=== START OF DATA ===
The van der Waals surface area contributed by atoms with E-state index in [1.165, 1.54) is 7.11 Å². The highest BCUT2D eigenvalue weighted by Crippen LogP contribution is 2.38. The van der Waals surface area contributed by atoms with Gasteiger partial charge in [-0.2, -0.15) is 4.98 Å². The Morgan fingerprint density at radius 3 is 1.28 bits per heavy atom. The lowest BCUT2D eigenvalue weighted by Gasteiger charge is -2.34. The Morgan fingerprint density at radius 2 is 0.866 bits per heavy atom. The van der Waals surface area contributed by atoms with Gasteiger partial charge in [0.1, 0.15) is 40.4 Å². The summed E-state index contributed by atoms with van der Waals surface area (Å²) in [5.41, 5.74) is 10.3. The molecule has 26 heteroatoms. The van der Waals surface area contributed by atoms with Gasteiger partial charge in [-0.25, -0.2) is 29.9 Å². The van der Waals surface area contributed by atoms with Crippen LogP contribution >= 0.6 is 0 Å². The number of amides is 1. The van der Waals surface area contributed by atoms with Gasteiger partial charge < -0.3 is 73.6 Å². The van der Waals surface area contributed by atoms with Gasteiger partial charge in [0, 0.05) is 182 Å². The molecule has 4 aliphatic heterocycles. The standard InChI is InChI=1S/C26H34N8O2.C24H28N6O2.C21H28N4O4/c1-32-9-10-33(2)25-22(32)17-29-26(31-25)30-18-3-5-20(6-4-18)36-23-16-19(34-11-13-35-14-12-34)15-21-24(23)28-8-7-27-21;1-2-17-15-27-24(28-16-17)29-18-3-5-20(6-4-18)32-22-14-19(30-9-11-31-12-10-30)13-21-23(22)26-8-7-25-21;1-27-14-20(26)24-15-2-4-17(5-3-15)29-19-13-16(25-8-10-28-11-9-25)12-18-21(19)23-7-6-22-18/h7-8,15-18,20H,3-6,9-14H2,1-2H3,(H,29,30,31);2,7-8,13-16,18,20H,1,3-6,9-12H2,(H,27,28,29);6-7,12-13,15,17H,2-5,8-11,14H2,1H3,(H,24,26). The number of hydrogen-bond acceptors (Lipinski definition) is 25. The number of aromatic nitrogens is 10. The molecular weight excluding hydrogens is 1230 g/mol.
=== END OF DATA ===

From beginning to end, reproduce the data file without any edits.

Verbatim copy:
The van der Waals surface area contributed by atoms with E-state index in [1.165, 1.54) is 7.11 Å². The highest BCUT2D eigenvalue weighted by Crippen LogP contribution is 2.38. The van der Waals surface area contributed by atoms with Gasteiger partial charge in [-0.2, -0.15) is 4.98 Å². The Morgan fingerprint density at radius 3 is 1.28 bits per heavy atom. The lowest BCUT2D eigenvalue weighted by Gasteiger charge is -2.34. The Morgan fingerprint density at radius 2 is 0.866 bits per heavy atom. The van der Waals surface area contributed by atoms with Gasteiger partial charge in [0.1, 0.15) is 40.4 Å². The summed E-state index contributed by atoms with van der Waals surface area (Å²) in [5.41, 5.74) is 10.3. The molecule has 26 heteroatoms. The van der Waals surface area contributed by atoms with Gasteiger partial charge in [-0.25, -0.2) is 29.9 Å². The van der Waals surface area contributed by atoms with Crippen LogP contribution >= 0.6 is 0 Å². The number of amides is 1. The van der Waals surface area contributed by atoms with Gasteiger partial charge < -0.3 is 73.6 Å². The van der Waals surface area contributed by atoms with Gasteiger partial charge in [0, 0.05) is 182 Å². The molecule has 4 aliphatic heterocycles. The standard InChI is InChI=1S/C26H34N8O2.C24H28N6O2.C21H28N4O4/c1-32-9-10-33(2)25-22(32)17-29-26(31-25)30-18-3-5-20(6-4-18)36-23-16-19(34-11-13-35-14-12-34)15-21-24(23)28-8-7-27-21;1-2-17-15-27-24(28-16-17)29-18-3-5-20(6-4-18)32-22-14-19(30-9-11-31-12-10-30)13-21-23(22)26-8-7-25-21;1-27-14-20(26)24-15-2-4-17(5-3-15)29-19-13-16(25-8-10-28-11-9-25)12-18-21(19)23-7-6-22-18/h7-8,15-18,20H,3-6,9-14H2,1-2H3,(H,29,30,31);2,7-8,13-16,18,20H,1,3-6,9-12H2,(H,27,28,29);6-7,12-13,15,17H,2-5,8-11,14H2,1H3,(H,24,26). The number of hydrogen-bond acceptors (Lipinski definition) is 25. The number of aromatic nitrogens is 10. The molecular weight excluding hydrogens is 1230 g/mol.